A LARGE branch fell and killed a man in woodland in Burwash Common while his horrified friend looked on.
Teodar Ulas, known as Ted, was cutting back a tree in Ashen Wood in the morning of February 20 when the tragedy occurred.
An inquest into Mr Ulas’ death heard how the 61-year-old, who lived in Vicarage Road in the village, and his friend and neighbour Peter Toll, were working in the woodland they co-owned.
The pair had noticed an ash tree was leaning dangerously and decided to cut it down, but needed to remove another tree which was in the way.
Mr Toll initially agreed to cut the tree down, but on inspection discovered he would need to stand in a shallow stream to get to it.
As Mr Ulas was already wearing waterproofs, he agreed to do the cutting.
Mr Toll told the inquest: “At one point there was a large crack and he did stop, had a look and could not see that much happened in that tree, so proceeded with the cutting.
“Then there was an even louder crack and the whole tree went forward and shot backwards.
“From where I was standing, I just thought he had suffered a glancing blow and I was expecting Ted to get up, looking embarrassed.
“But he did not, so I rushed over.”
The tree trunk had split into quadrants and a large part of the tree had hit Mr Ulas in the back of the neck, knocking his safety helmet off and pinning him to the bank of the stream.
Mr Holt tried to cut the tree off his friend whilst he waited for the emergency services.
But despite paramedics’ attempts to revive him, Mr Ulas was declared dead a short while later.
The pathologist report revealed Mr Ulas had suffered internal injuries, including crushing injuries to the right side of his chest and fractured ribs.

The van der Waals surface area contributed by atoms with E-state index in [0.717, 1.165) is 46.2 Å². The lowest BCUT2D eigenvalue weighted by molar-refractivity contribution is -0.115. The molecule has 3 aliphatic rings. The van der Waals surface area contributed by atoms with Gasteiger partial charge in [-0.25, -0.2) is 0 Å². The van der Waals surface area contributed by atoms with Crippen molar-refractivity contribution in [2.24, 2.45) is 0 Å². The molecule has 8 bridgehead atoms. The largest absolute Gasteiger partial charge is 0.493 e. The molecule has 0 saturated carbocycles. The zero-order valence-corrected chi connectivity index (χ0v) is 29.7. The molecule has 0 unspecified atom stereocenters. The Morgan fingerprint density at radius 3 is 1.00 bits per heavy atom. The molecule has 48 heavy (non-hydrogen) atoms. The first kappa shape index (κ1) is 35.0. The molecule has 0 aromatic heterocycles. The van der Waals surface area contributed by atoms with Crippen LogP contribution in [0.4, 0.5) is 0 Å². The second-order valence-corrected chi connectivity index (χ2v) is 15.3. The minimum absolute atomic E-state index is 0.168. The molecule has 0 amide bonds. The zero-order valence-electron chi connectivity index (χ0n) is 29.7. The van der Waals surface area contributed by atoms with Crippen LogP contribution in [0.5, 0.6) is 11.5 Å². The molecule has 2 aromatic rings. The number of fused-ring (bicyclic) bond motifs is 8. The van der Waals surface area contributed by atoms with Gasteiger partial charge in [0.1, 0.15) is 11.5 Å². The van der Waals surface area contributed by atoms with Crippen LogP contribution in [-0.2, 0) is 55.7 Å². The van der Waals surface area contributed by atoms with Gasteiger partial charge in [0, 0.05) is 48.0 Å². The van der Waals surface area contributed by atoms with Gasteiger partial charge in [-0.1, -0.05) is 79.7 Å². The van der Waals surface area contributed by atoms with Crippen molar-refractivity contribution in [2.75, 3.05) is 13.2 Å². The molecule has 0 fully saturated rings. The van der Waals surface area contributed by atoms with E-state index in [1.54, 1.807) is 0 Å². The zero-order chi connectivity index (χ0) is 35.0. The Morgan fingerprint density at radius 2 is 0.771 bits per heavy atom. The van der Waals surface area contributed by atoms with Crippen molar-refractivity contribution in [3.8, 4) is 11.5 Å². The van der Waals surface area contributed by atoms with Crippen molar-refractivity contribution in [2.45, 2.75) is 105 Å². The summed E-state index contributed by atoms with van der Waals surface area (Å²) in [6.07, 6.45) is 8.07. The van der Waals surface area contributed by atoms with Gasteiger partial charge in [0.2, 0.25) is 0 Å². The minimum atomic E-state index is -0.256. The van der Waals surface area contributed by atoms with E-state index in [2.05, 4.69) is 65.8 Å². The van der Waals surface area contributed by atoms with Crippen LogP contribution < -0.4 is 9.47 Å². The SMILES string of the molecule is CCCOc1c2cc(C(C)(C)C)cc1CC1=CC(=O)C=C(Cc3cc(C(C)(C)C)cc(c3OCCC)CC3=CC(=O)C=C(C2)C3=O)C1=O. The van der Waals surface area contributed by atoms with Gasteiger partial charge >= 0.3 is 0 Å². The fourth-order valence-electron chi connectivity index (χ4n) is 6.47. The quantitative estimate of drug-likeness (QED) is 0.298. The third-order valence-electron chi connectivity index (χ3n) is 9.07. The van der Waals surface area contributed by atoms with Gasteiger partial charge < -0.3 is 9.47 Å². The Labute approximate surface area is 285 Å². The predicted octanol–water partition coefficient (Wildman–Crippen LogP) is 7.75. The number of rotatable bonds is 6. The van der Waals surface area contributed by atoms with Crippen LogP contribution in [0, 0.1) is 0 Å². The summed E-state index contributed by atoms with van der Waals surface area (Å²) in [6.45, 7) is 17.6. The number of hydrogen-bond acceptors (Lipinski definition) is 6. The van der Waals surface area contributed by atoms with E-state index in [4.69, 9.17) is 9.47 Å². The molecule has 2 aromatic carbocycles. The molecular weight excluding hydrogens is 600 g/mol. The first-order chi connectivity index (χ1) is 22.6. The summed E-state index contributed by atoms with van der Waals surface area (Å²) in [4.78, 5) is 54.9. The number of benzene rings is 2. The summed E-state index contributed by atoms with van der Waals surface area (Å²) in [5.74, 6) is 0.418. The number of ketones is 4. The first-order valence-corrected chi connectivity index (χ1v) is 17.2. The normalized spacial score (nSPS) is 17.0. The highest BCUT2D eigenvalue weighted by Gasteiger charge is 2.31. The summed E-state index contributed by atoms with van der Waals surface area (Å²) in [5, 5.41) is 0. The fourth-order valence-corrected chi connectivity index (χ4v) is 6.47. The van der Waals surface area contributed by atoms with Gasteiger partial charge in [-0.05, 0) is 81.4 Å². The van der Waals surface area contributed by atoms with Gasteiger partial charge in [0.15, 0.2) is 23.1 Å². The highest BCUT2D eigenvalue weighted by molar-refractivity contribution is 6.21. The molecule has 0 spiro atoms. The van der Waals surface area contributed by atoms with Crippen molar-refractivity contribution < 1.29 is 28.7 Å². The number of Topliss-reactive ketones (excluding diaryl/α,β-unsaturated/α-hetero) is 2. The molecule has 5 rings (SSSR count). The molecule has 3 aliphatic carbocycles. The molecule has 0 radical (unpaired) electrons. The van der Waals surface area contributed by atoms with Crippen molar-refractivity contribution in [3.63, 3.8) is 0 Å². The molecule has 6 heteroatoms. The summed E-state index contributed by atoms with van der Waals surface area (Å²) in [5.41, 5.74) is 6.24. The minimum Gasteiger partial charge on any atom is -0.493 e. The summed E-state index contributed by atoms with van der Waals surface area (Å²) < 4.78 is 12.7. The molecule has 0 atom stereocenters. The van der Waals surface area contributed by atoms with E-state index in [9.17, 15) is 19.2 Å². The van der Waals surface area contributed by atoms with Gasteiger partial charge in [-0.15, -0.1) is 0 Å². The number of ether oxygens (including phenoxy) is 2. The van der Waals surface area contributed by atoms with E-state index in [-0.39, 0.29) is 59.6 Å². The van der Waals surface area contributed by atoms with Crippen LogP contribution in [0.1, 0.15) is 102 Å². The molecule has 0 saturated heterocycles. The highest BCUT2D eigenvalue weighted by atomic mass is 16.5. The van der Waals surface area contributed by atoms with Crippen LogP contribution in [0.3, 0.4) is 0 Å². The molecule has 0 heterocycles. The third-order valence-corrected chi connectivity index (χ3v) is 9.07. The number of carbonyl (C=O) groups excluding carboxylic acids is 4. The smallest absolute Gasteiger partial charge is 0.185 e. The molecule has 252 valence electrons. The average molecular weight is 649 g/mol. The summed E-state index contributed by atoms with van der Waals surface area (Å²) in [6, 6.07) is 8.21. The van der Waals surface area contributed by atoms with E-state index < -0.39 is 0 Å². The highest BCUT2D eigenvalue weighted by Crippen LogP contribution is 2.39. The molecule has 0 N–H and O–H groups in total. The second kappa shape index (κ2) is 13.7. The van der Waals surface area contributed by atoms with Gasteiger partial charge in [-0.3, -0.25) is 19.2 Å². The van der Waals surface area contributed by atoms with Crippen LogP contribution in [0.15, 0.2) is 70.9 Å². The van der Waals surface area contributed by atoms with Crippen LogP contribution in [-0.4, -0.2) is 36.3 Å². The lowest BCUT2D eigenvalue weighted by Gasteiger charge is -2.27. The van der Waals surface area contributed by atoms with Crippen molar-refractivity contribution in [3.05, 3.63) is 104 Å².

The inquest heard that Mr Ulas knew how to use a chainsaw correctly and was wearing full safety gear, including a helmet, gloves, steel toe-capped boots and ear protectors, during the accident.
The Ulas’ and the Holts had owned the woodland, which is located close to the home of The Who frontman Roger Daltrey, since 2002.
Mr Holt said: “We had cut down lots of trees on site before and we have never had one shoot back like that.
“That’s never happened before.”
Mr Ulas’ wife, Rosemary Ulas, said that after her husband’s death an acquaintance, who had extensive experience of cutting trees, told her the type of tree Mr Ulas had been trying to cut down was “notoriously unstable”.
She said: “Someone went down there and said to me it’s a notoriously unstable tree to fell because it has a weak centre and is top heavy.”
She added: “I have decided that neither Ted, nor Peter were aware of this as a possibility, otherwise they would have thought twice about doing it.”
Coroner Alan Craze said the tragedy was “a complete accident and wholly unpredictable”.
He recorded a verdict of accidental death.